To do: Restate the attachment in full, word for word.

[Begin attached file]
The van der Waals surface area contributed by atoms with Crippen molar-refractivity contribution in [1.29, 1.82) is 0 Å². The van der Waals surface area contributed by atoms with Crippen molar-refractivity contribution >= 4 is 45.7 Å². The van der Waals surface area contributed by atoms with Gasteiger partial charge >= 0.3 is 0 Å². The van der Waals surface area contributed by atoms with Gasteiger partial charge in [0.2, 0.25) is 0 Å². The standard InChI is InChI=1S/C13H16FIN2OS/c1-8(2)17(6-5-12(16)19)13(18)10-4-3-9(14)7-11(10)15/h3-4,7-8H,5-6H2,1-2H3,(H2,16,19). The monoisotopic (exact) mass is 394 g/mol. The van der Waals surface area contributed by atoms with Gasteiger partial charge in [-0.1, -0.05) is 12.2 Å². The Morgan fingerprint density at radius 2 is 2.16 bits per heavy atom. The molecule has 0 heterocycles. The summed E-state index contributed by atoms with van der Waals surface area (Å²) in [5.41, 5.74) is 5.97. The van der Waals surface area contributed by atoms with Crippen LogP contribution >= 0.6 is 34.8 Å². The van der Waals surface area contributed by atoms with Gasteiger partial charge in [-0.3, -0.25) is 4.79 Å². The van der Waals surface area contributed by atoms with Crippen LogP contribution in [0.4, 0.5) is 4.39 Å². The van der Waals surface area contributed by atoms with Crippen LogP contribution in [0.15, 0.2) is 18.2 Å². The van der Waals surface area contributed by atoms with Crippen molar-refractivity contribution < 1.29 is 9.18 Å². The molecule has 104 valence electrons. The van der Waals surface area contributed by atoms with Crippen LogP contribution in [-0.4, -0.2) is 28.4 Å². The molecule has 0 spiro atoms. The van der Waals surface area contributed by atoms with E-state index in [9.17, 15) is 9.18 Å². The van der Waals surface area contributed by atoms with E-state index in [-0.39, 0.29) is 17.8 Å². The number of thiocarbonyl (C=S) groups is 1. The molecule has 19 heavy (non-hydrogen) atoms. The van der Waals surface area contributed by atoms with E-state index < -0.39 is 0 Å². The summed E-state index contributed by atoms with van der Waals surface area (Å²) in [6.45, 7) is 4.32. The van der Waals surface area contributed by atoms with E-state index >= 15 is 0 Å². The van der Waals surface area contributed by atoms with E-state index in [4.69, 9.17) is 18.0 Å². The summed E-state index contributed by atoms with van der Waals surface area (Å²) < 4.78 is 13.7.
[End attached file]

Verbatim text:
The van der Waals surface area contributed by atoms with Crippen molar-refractivity contribution in [1.29, 1.82) is 0 Å². The van der Waals surface area contributed by atoms with Crippen molar-refractivity contribution >= 4 is 45.7 Å². The van der Waals surface area contributed by atoms with Gasteiger partial charge >= 0.3 is 0 Å². The van der Waals surface area contributed by atoms with Gasteiger partial charge in [0.2, 0.25) is 0 Å². The standard InChI is InChI=1S/C13H16FIN2OS/c1-8(2)17(6-5-12(16)19)13(18)10-4-3-9(14)7-11(10)15/h3-4,7-8H,5-6H2,1-2H3,(H2,16,19). The monoisotopic (exact) mass is 394 g/mol. The van der Waals surface area contributed by atoms with Gasteiger partial charge in [-0.1, -0.05) is 12.2 Å². The Morgan fingerprint density at radius 2 is 2.16 bits per heavy atom. The molecule has 0 heterocycles. The summed E-state index contributed by atoms with van der Waals surface area (Å²) in [5.41, 5.74) is 5.97. The van der Waals surface area contributed by atoms with Crippen LogP contribution >= 0.6 is 34.8 Å². The van der Waals surface area contributed by atoms with Gasteiger partial charge in [-0.3, -0.25) is 4.79 Å². The van der Waals surface area contributed by atoms with Crippen LogP contribution in [0.4, 0.5) is 4.39 Å². The van der Waals surface area contributed by atoms with Crippen LogP contribution in [0.15, 0.2) is 18.2 Å². The van der Waals surface area contributed by atoms with Crippen molar-refractivity contribution < 1.29 is 9.18 Å². The molecule has 104 valence electrons. The van der Waals surface area contributed by atoms with Crippen LogP contribution in [-0.4, -0.2) is 28.4 Å². The molecule has 0 spiro atoms. The van der Waals surface area contributed by atoms with E-state index in [9.17, 15) is 9.18 Å². The van der Waals surface area contributed by atoms with E-state index in [-0.39, 0.29) is 17.8 Å². The number of thiocarbonyl (C=S) groups is 1. The molecule has 19 heavy (non-hydrogen) atoms. The van der Waals surface area contributed by atoms with E-state index < -0.39 is 0 Å². The summed E-state index contributed by atoms with van der Waals surface area (Å²) in [6.45, 7) is 4.32. The van der Waals surface area contributed by atoms with E-state index >= 15 is 0 Å². The van der Waals surface area contributed by atoms with E-state index in [4.69, 9.17) is 18.0 Å². The summed E-state index contributed by atoms with van der Waals surface area (Å²) < 4.78 is 13.7.